During the 1950s, Simon also contributed to scripts for the TV comedy shows “Stanley” (1 episode, 1956), “The Garry Moore Show” (1958, with Woody Allen) and “The Phil Silvers Show” (3 episodes, 1958-1959) as well as to various TV films and adaptations, including “Best Foot Forward” (1954), “A Connecticut Yankee” (1955), “Max Liebman Presents: The Merry Widow” (1955), “The Great Waltz” (1955) and “The Adventures of Marco Polo” (1956). In 1955, Simon worked with his brother on material for Broadway’s “Catch a Star,” which marked Simon's stage writing debut. Six years later, “Come Blow Your Horn,” Simon's first solo play, premiered at the Brooks Atkinson Theatre on February 22, 1961, and ran for about 700 performances in the U.S. A London production of the play followed in 1962 at the Prince of Wales Theatre. It was adapted into a feature film of the same name in 1963, with a screenplay by Norman Lear and directed by Bud Yorkin. Starring Frank Sinatra, the film was nominated for an Academy Award for Best Art Direction.
After “Come Blow Your Horn,” Simon wrote the Broadway musical “Little Me” (1962), which was based on Patrick Dennis' novel “Little Me, The Intimate Memoirs of that Great Star of Stage, Screen and Television,” which starred Sid Caesar in multiple roles. Although the production received mixed reviews upon its release, it did earn Simon his first Tony nomination for Best Author of a Musical.
Next up for Simon, he wrote the comic play “Barefoot in the Park,” which premiered at the Baltimore Theatre on October 23, 1963. Simon won an Evening Standard in 1967 and the successful Broadway play “The Odd Couple” (1965) followed. The latter play collected several Tony Awards, including Best Play and Best Author. In 1965, Simon sold the stage rights to “Barefoot in the Park” and the subsidiary rights to “The Odd Couple” to Paramount Pictures. Paramount produced a big screen version of “Barefoot in the Park” in 1967, with Robert Redford reprising his stage role of Paul Bratter and Jane Fonda playing Corie, a role originated by Elisabeth Ashley on Broadway. The film was directed by Gene Saks and scripted by Simon. Simon received a 1968 Writers Guild of America nomination for Best Written American Comedy for his effort. “The Odd Couple” was made into a highly successful film in 1968 with Jack Lemmon and Walter Matthau starring as Felix Ungar and Oscar Madison, respectively. The film was also directed by Saks and written by Simon. He nabbed an Oscar nomination for Best Writing, Screenplay Based on Material from Another Medium and a WGA Award for Best Written American Comedy for his work on the film. Simon made his screenwriting debut in “After the Fox” (1966), an Italian comedy starring Peter Sellers and directed by Vittorio De Sica. The film earned negative reviews upon its release, but has since gained a cult following.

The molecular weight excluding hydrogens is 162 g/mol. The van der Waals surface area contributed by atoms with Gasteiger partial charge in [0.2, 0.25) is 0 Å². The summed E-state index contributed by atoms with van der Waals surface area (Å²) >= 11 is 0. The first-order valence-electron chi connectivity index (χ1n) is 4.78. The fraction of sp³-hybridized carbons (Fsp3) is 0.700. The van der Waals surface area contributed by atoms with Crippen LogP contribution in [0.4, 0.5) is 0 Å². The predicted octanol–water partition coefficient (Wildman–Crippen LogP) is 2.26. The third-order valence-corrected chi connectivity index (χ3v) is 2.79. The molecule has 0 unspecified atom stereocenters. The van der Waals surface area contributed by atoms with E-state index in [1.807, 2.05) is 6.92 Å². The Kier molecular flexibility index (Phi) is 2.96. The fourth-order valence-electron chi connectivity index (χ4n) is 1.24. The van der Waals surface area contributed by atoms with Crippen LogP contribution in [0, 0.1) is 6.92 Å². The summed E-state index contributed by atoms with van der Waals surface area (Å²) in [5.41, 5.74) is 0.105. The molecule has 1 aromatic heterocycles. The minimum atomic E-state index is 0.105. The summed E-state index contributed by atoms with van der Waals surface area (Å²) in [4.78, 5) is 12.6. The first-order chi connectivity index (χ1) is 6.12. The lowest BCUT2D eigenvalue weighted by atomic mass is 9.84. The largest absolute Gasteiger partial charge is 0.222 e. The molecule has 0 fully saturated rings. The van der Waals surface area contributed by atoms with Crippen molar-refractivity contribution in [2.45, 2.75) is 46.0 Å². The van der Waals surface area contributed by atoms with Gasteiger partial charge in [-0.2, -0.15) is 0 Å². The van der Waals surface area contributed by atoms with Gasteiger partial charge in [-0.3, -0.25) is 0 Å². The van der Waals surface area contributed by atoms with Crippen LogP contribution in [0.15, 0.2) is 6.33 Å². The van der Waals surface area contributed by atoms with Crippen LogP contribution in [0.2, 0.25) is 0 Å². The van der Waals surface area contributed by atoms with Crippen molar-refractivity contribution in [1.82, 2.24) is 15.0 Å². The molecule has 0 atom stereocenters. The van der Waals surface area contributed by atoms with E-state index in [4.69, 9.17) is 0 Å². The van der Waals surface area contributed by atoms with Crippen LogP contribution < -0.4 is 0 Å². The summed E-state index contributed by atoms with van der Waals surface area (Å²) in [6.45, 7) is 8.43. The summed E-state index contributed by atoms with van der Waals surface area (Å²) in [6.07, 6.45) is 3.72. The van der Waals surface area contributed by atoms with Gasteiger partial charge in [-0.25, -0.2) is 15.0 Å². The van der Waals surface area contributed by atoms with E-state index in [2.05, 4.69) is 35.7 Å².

After “The Odd Couple,” Simon wrote a book for the Tony award winning Broadway musical “Sweet Charity” (1966), directed and choreographed by Bob Fosse. The play was adapted into a feature film of the same name in 1969, which was directed by Fosse and starred Shirley MacLaine. The remainder of 1960s saw Simon write the plays “The Star-Spangled Girl” (1966), directed by George Axelrod and starring Anthony Perkins, Richard Benjamin and Connie Stevens, “Plaza Suite” (1968), from which he received a Tony nomination for Best Play, “Promises, Promises” (1968), a musical based on the 1960 film “The Apartment,” written by Billy Wilder and I.A.L. Diamond, and “The Last of the Red Hot Lovers” (1969), which was directed by Robert Moore and starred James Coco, Linda Lavin, Doris Roberts and Marcia Rodd.
In 1970, Simon wrote the screenplay of “The Out of Towners,” a comedy film directed by Arthur Hiller that starred Jack Lemmon and Sandy Dennis, and won a 1971 WGA Award for Best Comedy Written Directly for the Screen for his work. It was also in 1970 that his hit Broadway play “The Odd Couple” was made into a popular TV sitcom of the same name. It starred Tony Randall and Jack Klugman and ran on ABC from September 1970 to July 1975. Simon received no money from the show. The same year, he also wrote the drama “The Gingerbread Lady,” which was made especially for actress Maureen Stapleton.